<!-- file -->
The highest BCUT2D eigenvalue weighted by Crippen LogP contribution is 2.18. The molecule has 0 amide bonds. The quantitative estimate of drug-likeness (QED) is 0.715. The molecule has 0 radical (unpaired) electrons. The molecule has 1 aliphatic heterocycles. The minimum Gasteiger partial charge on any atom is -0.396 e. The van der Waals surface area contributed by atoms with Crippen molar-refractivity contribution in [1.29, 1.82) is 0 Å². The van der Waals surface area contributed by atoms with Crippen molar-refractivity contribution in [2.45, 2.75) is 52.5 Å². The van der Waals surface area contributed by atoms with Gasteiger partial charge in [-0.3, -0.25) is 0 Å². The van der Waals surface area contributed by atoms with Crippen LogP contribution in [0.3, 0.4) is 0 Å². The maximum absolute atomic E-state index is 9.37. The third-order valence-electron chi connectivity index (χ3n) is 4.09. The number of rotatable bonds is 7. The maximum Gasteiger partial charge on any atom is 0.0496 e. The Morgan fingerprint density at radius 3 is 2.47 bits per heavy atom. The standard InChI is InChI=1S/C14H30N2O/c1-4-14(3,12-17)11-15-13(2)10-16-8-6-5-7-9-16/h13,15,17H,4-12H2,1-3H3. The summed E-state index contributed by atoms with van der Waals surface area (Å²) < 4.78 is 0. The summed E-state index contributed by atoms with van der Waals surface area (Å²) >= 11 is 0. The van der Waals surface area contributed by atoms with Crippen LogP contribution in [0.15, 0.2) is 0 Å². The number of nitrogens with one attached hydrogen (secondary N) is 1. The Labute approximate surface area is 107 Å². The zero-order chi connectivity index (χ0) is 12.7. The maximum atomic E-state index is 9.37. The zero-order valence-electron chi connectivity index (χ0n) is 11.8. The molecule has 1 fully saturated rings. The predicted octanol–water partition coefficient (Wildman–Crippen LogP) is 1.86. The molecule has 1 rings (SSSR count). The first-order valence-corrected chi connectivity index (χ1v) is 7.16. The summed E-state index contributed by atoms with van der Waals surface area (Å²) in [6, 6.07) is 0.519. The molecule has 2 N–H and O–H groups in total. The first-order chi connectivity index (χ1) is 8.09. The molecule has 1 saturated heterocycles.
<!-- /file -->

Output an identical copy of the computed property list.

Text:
The highest BCUT2D eigenvalue weighted by Crippen LogP contribution is 2.18. The molecule has 0 amide bonds. The quantitative estimate of drug-likeness (QED) is 0.715. The molecule has 0 radical (unpaired) electrons. The molecule has 1 aliphatic heterocycles. The minimum Gasteiger partial charge on any atom is -0.396 e. The van der Waals surface area contributed by atoms with Crippen molar-refractivity contribution in [1.29, 1.82) is 0 Å². The van der Waals surface area contributed by atoms with Crippen molar-refractivity contribution in [2.45, 2.75) is 52.5 Å². The van der Waals surface area contributed by atoms with Gasteiger partial charge in [-0.3, -0.25) is 0 Å². The van der Waals surface area contributed by atoms with Crippen LogP contribution in [0.3, 0.4) is 0 Å². The maximum absolute atomic E-state index is 9.37. The third-order valence-electron chi connectivity index (χ3n) is 4.09. The number of rotatable bonds is 7. The maximum Gasteiger partial charge on any atom is 0.0496 e. The Morgan fingerprint density at radius 3 is 2.47 bits per heavy atom. The standard InChI is InChI=1S/C14H30N2O/c1-4-14(3,12-17)11-15-13(2)10-16-8-6-5-7-9-16/h13,15,17H,4-12H2,1-3H3. The summed E-state index contributed by atoms with van der Waals surface area (Å²) < 4.78 is 0. The summed E-state index contributed by atoms with van der Waals surface area (Å²) >= 11 is 0. The van der Waals surface area contributed by atoms with Crippen LogP contribution in [0.15, 0.2) is 0 Å². The number of nitrogens with one attached hydrogen (secondary N) is 1. The Labute approximate surface area is 107 Å². The zero-order chi connectivity index (χ0) is 12.7. The maximum atomic E-state index is 9.37. The zero-order valence-electron chi connectivity index (χ0n) is 11.8. The molecule has 1 fully saturated rings. The predicted octanol–water partition coefficient (Wildman–Crippen LogP) is 1.86. The molecule has 1 rings (SSSR count). The first-order valence-corrected chi connectivity index (χ1v) is 7.16. The summed E-state index contributed by atoms with van der Waals surface area (Å²) in [6, 6.07) is 0.519. The molecule has 2 N–H and O–H groups in total. The first-order chi connectivity index (χ1) is 8.09. The molecule has 1 saturated heterocycles.